Congress claimed it was sticking it to the fat cats 14 years ago when it passed a raft of laws regulating public stocks. But you know how these things work: Exactly the opposite happened. The cats got fatter. The rest of us? We got scrawnier.
And those laws continue to hurt us, even here in the San Fernando Valley region, today.
We’ll get back to the local impact in a minute. First, let’s review the background: There were several stock scandals in the early 2000s epitomized by Enron, Tyco and WorldCom. Congress stepped in and passed hard regulations in 2002 in the form of the Sarbanes-Oxley Act. It was designed to rein in corporate excesses and put an end to the fat cats running amok and screwing over small investors.
We could debate whether Sarbanes-Oxley accomplished that goal, but it’s absolutely not debatable that it made running a public company far more difficult and costly and even hazardous. Sarbanes-Oxley increased a company’s cost of complying with securities regulations by a factor of three or five or 10, depending on who’s talking. A smallish public company might have seen its cost of complying with securities regulations zoom from a couple hundred thousand a year to $1 million or more, thanks to the new regulations.
What’s more, one provision of Sarbanes-Oxley called on top executives to sign a document taking personal responsibility – yes, personal responsibility – for the accuracy of financial statements. Suddenly, executives found themselves asking: “So, umm, can I go to prison if the accountant makes an error?” (You can almost hear the lawyer’s lawyerly answer: “Oh, no, probably not. But, I guess it is a legal possibility. So, yes. Sign here.”)
Little wonder what happened next. The number of public companies plummeted. We now have about half as many as we did 15 years ago.
Loads of public companies in recent years have chosen to go private or, more commonly, sell out to private equity firms or to bigger public companies. As a result, the age of the savvy individual investor, the bold day trader, has all but ended. What’s taken its place is the era of private equity firms, hedge funds, big companies, fat cats.
So let’s return to the local impact. As pointed out in the San Fernando Valley Business Journal’s July 11 issue, here’s what happened in the Valley area in recent months: DreamWorks Animation agreed to merge into Comcast Corp.; United Online was bought by B. Riley Financial; Electro Rent will be purchased by the private equity firm Platinum Equity; Ceres Inc. was acquired by the private Land O’Lakes; ReachLocal is being acquired by Gannett Co.; and Crown Media Holdings was taken over by the privately owned Hallmark Cards. In other words, a number of local public companies have gotten absorbed by bigger companies and private equity firms.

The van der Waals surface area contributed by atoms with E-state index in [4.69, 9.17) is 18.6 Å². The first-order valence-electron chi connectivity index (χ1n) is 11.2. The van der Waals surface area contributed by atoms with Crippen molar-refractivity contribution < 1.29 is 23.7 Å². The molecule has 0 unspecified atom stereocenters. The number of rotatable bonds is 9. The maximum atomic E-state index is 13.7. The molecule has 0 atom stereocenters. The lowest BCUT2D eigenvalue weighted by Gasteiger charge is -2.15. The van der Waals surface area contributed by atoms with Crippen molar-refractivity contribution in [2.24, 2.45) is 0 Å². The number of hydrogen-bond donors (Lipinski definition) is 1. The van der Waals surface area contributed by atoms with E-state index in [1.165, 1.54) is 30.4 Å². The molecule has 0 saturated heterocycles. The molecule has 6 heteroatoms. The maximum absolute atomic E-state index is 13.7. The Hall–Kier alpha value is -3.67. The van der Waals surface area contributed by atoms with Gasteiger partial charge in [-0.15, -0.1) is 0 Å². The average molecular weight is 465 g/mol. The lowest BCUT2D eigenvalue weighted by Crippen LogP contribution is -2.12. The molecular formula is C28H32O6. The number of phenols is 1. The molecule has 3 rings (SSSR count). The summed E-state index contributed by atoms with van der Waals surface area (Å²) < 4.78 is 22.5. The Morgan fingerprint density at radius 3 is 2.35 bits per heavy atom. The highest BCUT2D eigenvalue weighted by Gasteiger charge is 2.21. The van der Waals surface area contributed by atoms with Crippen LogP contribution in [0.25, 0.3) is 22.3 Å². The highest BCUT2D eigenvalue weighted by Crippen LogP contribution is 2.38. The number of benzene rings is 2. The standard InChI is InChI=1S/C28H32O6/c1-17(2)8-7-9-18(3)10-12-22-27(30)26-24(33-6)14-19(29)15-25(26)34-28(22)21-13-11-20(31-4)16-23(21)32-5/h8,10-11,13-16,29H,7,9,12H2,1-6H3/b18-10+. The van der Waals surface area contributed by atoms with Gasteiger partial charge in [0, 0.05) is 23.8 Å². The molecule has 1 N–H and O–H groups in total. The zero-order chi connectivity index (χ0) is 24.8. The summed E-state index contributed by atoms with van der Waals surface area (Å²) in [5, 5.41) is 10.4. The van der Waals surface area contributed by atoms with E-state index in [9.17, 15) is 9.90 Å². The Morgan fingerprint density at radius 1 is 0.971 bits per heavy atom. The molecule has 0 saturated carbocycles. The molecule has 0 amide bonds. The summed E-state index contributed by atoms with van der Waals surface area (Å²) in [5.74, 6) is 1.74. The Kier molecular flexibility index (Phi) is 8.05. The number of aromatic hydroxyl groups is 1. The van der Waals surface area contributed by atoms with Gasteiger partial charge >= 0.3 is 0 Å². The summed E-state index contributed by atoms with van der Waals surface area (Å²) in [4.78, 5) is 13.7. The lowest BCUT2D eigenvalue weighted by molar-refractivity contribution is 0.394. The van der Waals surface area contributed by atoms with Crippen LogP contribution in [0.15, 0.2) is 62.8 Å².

The loss of those and other public companies is not alarming so long as they are being replaced by young and growing companies that sell their stock in an initial public offering. But that’s not happening. Thanks largely to the hassle, expense and hazards caused by Sarbanes-Oxley, IPOs are about as common as skyscrapers in Reseda. Now, the goal of a startup is to sell eventually to Facebook or Apple or Platinum Equity, not sell their stock to you. Today’s young and growing American companies regard the public stock markets roughly the same way Taylor Swift regards Kanye West.
Think about what this means. Average investors are now all but cut off from America’s most dynamic and fast-growing companies. Those have become the province of the hedge funds, private equity firms, big companies. It’s no secret that L.A.’s liveliest sector is Silicon Beach. A few reasonably wise investments there could make you rich. You know that, but frustratingly, you probably can’t invest there. You were probably aware that Dollar Shave Club of Venice was a hot local company, but it was not a public company so you couldn’t invest in it. So when it sold last week to Unilever for $1 billion, much of that money went to the well-connected and the wealthy, not to you. Silicon Beach is the playground of the fat cats, not mere stock pickers or even many average accredited investors.
And if you are an average investor or a worker with a 401(k), what do you have to choose from? A shrunken roster of big public companies, mostly. A choice of fewer but bigger, steady-as-she-goes enterprises that may be sturdy but grow slowly and won’t make you rich nearly as easily as Dollar Shave Club would have.
At the risk of getting sociological, I worry about the effect this is creating. I wonder if typical people feel as if they’ve been pushed to the side when it comes to participating in the bounty that our business sector creates. A crucial part of the American Dream – growing financially in tandem with a democratized economy – must seem more remote to more people.
Sarbanes-Oxley is not totally responsible for all this, but it is largely. It abetted the devastation of public companies, the province of average investors. It created the age of private equity, the playground of the well-connected and the billionaires. No wonder Bernie Sanders is so popular.
I know Congress didn’t mean to do this. Congress intended to stick it to the fat cats. But the opposite happened.
Charles Crumpley is editor and publisher of the San Fernando Valley Business Journal. He can be reached at email@example.com.